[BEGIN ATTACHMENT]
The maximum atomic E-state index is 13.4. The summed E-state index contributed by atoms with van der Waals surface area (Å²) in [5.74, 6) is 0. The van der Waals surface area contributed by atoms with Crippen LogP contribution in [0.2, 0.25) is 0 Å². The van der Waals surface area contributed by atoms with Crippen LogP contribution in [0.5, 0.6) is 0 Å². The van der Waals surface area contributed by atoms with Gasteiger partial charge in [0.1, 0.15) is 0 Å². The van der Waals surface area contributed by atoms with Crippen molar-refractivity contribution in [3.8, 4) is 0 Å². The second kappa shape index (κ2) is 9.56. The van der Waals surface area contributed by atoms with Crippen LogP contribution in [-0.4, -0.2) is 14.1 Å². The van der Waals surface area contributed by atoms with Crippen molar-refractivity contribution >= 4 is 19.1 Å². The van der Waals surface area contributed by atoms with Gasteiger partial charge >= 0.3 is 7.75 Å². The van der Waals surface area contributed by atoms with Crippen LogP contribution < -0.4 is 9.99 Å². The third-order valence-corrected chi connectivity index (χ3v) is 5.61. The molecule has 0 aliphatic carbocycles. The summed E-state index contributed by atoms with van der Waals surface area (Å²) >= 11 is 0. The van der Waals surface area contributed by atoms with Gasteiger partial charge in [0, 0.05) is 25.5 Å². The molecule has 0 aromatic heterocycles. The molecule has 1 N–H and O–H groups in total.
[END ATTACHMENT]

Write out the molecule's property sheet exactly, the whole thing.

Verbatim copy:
The maximum atomic E-state index is 13.4. The summed E-state index contributed by atoms with van der Waals surface area (Å²) in [5.74, 6) is 0. The van der Waals surface area contributed by atoms with Crippen LogP contribution in [0.2, 0.25) is 0 Å². The van der Waals surface area contributed by atoms with Crippen LogP contribution in [0.5, 0.6) is 0 Å². The van der Waals surface area contributed by atoms with Gasteiger partial charge in [0.1, 0.15) is 0 Å². The van der Waals surface area contributed by atoms with Crippen molar-refractivity contribution in [3.8, 4) is 0 Å². The second kappa shape index (κ2) is 9.56. The van der Waals surface area contributed by atoms with Crippen LogP contribution in [-0.4, -0.2) is 14.1 Å². The van der Waals surface area contributed by atoms with Crippen molar-refractivity contribution >= 4 is 19.1 Å². The van der Waals surface area contributed by atoms with Gasteiger partial charge >= 0.3 is 7.75 Å². The van der Waals surface area contributed by atoms with Crippen LogP contribution < -0.4 is 9.99 Å². The third-order valence-corrected chi connectivity index (χ3v) is 5.61. The molecule has 0 aliphatic carbocycles. The summed E-state index contributed by atoms with van der Waals surface area (Å²) >= 11 is 0. The van der Waals surface area contributed by atoms with Gasteiger partial charge in [0, 0.05) is 25.5 Å². The molecule has 0 aromatic heterocycles. The molecule has 1 N–H and O–H groups in total.